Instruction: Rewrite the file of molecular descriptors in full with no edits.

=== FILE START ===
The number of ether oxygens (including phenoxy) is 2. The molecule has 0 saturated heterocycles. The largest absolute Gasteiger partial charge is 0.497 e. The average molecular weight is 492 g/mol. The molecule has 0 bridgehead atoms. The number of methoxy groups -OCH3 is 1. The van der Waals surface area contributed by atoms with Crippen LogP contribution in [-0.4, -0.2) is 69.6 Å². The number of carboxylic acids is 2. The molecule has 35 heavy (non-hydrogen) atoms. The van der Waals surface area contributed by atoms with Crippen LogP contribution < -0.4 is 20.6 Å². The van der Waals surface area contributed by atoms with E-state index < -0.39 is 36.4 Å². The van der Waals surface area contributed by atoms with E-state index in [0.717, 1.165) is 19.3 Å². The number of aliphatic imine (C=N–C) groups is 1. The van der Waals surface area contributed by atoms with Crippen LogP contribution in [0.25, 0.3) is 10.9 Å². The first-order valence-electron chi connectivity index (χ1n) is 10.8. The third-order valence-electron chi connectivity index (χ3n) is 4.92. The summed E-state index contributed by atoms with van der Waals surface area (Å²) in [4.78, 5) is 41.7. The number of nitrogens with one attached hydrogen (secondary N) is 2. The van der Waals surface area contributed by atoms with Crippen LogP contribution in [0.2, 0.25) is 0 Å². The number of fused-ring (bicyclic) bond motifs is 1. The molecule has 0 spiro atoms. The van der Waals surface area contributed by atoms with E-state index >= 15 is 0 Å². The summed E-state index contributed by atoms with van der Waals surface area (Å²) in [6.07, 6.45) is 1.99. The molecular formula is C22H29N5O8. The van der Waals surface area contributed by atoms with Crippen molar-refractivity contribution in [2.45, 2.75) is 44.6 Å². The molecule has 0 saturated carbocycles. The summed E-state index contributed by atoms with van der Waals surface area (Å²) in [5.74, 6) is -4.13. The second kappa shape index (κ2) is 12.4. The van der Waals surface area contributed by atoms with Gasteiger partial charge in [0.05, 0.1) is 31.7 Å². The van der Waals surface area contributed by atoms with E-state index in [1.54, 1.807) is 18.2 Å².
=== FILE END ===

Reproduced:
The number of ether oxygens (including phenoxy) is 2. The molecule has 0 saturated heterocycles. The largest absolute Gasteiger partial charge is 0.497 e. The average molecular weight is 492 g/mol. The molecule has 0 bridgehead atoms. The number of methoxy groups -OCH3 is 1. The van der Waals surface area contributed by atoms with Crippen LogP contribution in [-0.4, -0.2) is 69.6 Å². The number of carboxylic acids is 2. The molecule has 35 heavy (non-hydrogen) atoms. The van der Waals surface area contributed by atoms with Crippen LogP contribution < -0.4 is 20.6 Å². The van der Waals surface area contributed by atoms with E-state index < -0.39 is 36.4 Å². The van der Waals surface area contributed by atoms with E-state index in [0.717, 1.165) is 19.3 Å². The number of aliphatic imine (C=N–C) groups is 1. The van der Waals surface area contributed by atoms with Crippen LogP contribution in [0.25, 0.3) is 10.9 Å². The first-order valence-electron chi connectivity index (χ1n) is 10.8. The third-order valence-electron chi connectivity index (χ3n) is 4.92. The summed E-state index contributed by atoms with van der Waals surface area (Å²) in [4.78, 5) is 41.7. The number of nitrogens with one attached hydrogen (secondary N) is 2. The van der Waals surface area contributed by atoms with Crippen LogP contribution in [0.2, 0.25) is 0 Å². The number of fused-ring (bicyclic) bond motifs is 1. The molecule has 0 spiro atoms. The van der Waals surface area contributed by atoms with E-state index >= 15 is 0 Å². The summed E-state index contributed by atoms with van der Waals surface area (Å²) in [6.07, 6.45) is 1.99. The molecular formula is C22H29N5O8. The van der Waals surface area contributed by atoms with Crippen molar-refractivity contribution in [2.45, 2.75) is 44.6 Å². The molecule has 0 saturated carbocycles. The summed E-state index contributed by atoms with van der Waals surface area (Å²) in [5.74, 6) is -4.13. The second kappa shape index (κ2) is 12.4. The van der Waals surface area contributed by atoms with Gasteiger partial charge in [0.05, 0.1) is 31.7 Å². The van der Waals surface area contributed by atoms with E-state index in [1.54, 1.807) is 18.2 Å².